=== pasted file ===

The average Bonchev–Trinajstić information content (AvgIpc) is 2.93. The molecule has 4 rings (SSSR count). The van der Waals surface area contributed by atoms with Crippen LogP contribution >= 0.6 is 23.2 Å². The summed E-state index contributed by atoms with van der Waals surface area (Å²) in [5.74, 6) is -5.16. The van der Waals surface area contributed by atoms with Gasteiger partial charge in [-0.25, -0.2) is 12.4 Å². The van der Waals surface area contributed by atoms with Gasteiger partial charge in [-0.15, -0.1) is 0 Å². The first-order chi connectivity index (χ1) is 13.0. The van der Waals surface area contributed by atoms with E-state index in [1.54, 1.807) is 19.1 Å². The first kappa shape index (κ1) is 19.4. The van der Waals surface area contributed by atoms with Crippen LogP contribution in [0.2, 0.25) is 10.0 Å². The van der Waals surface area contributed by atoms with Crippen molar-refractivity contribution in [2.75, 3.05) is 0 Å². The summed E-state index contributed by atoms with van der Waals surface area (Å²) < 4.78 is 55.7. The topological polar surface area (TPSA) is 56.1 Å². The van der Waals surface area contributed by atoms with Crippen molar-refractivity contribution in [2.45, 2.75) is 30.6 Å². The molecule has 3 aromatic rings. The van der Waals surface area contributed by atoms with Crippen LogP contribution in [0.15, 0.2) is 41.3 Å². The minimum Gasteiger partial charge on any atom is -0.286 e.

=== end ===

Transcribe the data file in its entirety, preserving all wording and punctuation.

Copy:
The average Bonchev–Trinajstić information content (AvgIpc) is 2.93. The molecule has 4 rings (SSSR count). The van der Waals surface area contributed by atoms with Crippen LogP contribution >= 0.6 is 23.2 Å². The summed E-state index contributed by atoms with van der Waals surface area (Å²) in [5.74, 6) is -5.16. The van der Waals surface area contributed by atoms with Gasteiger partial charge in [-0.25, -0.2) is 12.4 Å². The van der Waals surface area contributed by atoms with Gasteiger partial charge in [-0.15, -0.1) is 0 Å². The first-order chi connectivity index (χ1) is 13.0. The van der Waals surface area contributed by atoms with E-state index in [1.54, 1.807) is 19.1 Å². The first kappa shape index (κ1) is 19.4. The van der Waals surface area contributed by atoms with Crippen LogP contribution in [0.2, 0.25) is 10.0 Å². The van der Waals surface area contributed by atoms with Crippen molar-refractivity contribution in [2.75, 3.05) is 0 Å². The summed E-state index contributed by atoms with van der Waals surface area (Å²) < 4.78 is 55.7. The topological polar surface area (TPSA) is 56.1 Å². The van der Waals surface area contributed by atoms with Crippen molar-refractivity contribution in [2.45, 2.75) is 30.6 Å². The molecule has 3 aromatic rings. The van der Waals surface area contributed by atoms with Crippen LogP contribution in [0.15, 0.2) is 41.3 Å². The minimum Gasteiger partial charge on any atom is -0.286 e.